eppiesue:

thefleetstreetvicomte:

thefleetstreetvicomte:

inallyourfantasies:

Apparently Judi Dench got bored one day and they created a Les Mis barricade character for her in  May 2004 for just one performance.

Holy shit that must have  been hilarious to see.

Here’s a picture:

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Dame Judi Dench in Les Mis (May 2004)

"As the show started, the announcement was made: ‘At tonight’s performance the role of Javert will be played by Nic Greenshields, the role of Enjolras will be played by Alexis James, and in Act Two in the barricade scene Dame Judi Dench will appear as Madam Lafarge’.

"And, indeed, Dame Judi appeared in a suitably drab costume and mob-cap. She handed some ammunition up the barricade; she helped tie Javert to the chair; she was then hit by a flying bullet and sank dramatically over a table and was then helped offstage by one of the chorus. In total - say just under two minutes onstage!

"Dame Judi is appearing in the theatre next door and apparently has some 45 minutes between scenes. Yesterday she popped next door and said it would be fun if she could walk on at the start of the barricade scene since she had the time available and is a great fan of ‘Les Mis’. They had a quick five minute rehearsal between shows yesterday and tonight - on she went."
(source including more photos)
(eta: she would have been on stage for a little more than two minutes for all of that though, even assuming she got ‘wounded’ during the First Attack)

(Source: thesecretyouknow, via norbertleosbutt)

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"You’re alive," I whisper, pressing my palms against my cheeks, feeling the smile that’s so wide it must look like a grimace. Peeta’s alive. And a traitor. But at the moment, I don’t care. Not what he says, or who he says it for, only that he is still capable of speech.

(Source: hundredlifetimes, via selfaggrandizingbastard)

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I think of that, too: her mind. Her brain, all those coils, and her thoughts shuttling through those coils like fast, frantic centipedes. Like a child, I picture opening her skull, unspooling her brain and sifting through it, trying to catch and pin down her thoughts. What are you thinking, Amy?

— Gillian Flynn, Gone Girl

(Source: hermione, via sebeastian-stan)

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Never-ending List of Favorite Stage Performances - Patti LuPone as “Rose” in Gypsy

Heart-pounding.  Those are the best words I can think of to describe Patti LuPone as Rose in Gypsy.  Her performance was exhilarating from start to finish.  Maybe it’s because I grew up around a lot of dance moms, but her Rose was terrifying in her single-minded life purpose.  I ached for her children, especially Louise.  She was loud and selfish.  And even if I had not been a fan of her performance, the last ten minutes of the show, from “Rose’s Turn” through the final scene with Louise, had me on the edge of my seat.  LuPone sent my heart racing as I watched her intense downward spiral.  She is, by far, one of the greats.

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Never-ending List of Favorite Stage Performances - James Corden as “Francis Henshall" in One Man, Two Guvnors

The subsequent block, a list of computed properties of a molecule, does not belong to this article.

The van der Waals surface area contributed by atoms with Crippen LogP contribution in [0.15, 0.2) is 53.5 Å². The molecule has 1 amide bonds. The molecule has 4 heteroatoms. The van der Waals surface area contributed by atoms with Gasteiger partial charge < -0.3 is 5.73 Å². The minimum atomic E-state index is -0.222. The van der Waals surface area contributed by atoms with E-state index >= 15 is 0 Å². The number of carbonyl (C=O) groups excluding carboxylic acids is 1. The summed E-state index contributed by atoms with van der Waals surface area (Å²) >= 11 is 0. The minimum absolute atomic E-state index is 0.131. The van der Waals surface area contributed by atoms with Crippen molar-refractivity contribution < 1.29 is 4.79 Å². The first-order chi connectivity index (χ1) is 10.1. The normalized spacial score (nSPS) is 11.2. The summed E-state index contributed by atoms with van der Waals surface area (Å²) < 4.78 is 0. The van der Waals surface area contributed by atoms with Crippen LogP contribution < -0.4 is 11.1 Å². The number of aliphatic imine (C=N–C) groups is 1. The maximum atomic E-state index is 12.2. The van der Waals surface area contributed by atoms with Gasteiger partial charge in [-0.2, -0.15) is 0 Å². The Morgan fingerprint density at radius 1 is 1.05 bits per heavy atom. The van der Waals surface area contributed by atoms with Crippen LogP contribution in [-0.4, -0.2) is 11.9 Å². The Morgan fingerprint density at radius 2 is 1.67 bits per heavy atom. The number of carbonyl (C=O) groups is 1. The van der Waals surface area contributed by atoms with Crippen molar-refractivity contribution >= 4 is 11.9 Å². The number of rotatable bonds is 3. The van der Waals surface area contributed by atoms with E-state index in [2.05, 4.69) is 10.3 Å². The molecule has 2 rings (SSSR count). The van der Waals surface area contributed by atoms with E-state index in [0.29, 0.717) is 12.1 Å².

No one has made me laugh as hard in the theater, or maybe ever, as James Corden did in One Man, Two Guvnors.  His performance was a master class in the art of farce.  Full of misunderstandings, hilarious monologues, running bits, and prat falls, Corden threw his everything into that performance.  So much so that he was dripping in sweat by the end.  Throw in some sandwich adlibs, and he had the audience eating out of the palm of his hand.  He was brilliant at comedic timing and physicality.  That one performance turned me into a fan.  I can’t wait to see what he does next.

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Never-ending List of Favorite Stage Performances - Bernadette Peters as “Desiree Armfeldt” in A Little Night Music

I went into A Little Night Music knowing almost nothing, except for the song “Send in the Clowns.”  Almost everyone I talked to about the show told me how wonderful the casting of Bernadette Peters as Desiree would be.  She’s Bernadette, so I knew she would be great.  What I saw bowled me over.  As a lifelong Bernadette fan, I was surprised by how seamlessly she became the role.  I lost sight of “Bernadette” and became completely engrossed by “Desiree.”  The whole performance was sassy and dynamic and wounded (in a good way), and “Send in the Clowns,” and her tears throughout, was one of the most moving pieces of theater I have ever seen.

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playbill:

Happy Birthday Kelli O’Hara!

Tony nominee Kelli O’Hara was born on April 16. Find out more about her career in the Playbill Vault.

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applebottomclaudiajeans:

I laughed and then I cried.

applebottomclaudiajeans:

I laughed and then I cried.

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Never-ending List of Favorite Stage Performances - Dianne Wiest as “Kate Keller” in All My Sons

Every once in a while, theater leaves you with a tableau that you carry on with you, that you remember in years to come, that you come to identify with the play.  For me, one of those is Dianne Wiest, rocking herself in a chair downstage right, sobbing as her heart breaks when the truth comes out about her husband and son.  It was a devastating moment of theater.  Powerful in that I felt her grief in my bones.  I wanted to run away from her and reach out and hug her all at the same time.  Her entire performance was similar.  She was a desperate, oddball of a woman, desperately trying to deal with loss (or not deal with it) and hold her family together.  It was one of the most captivating performances I have ever seen.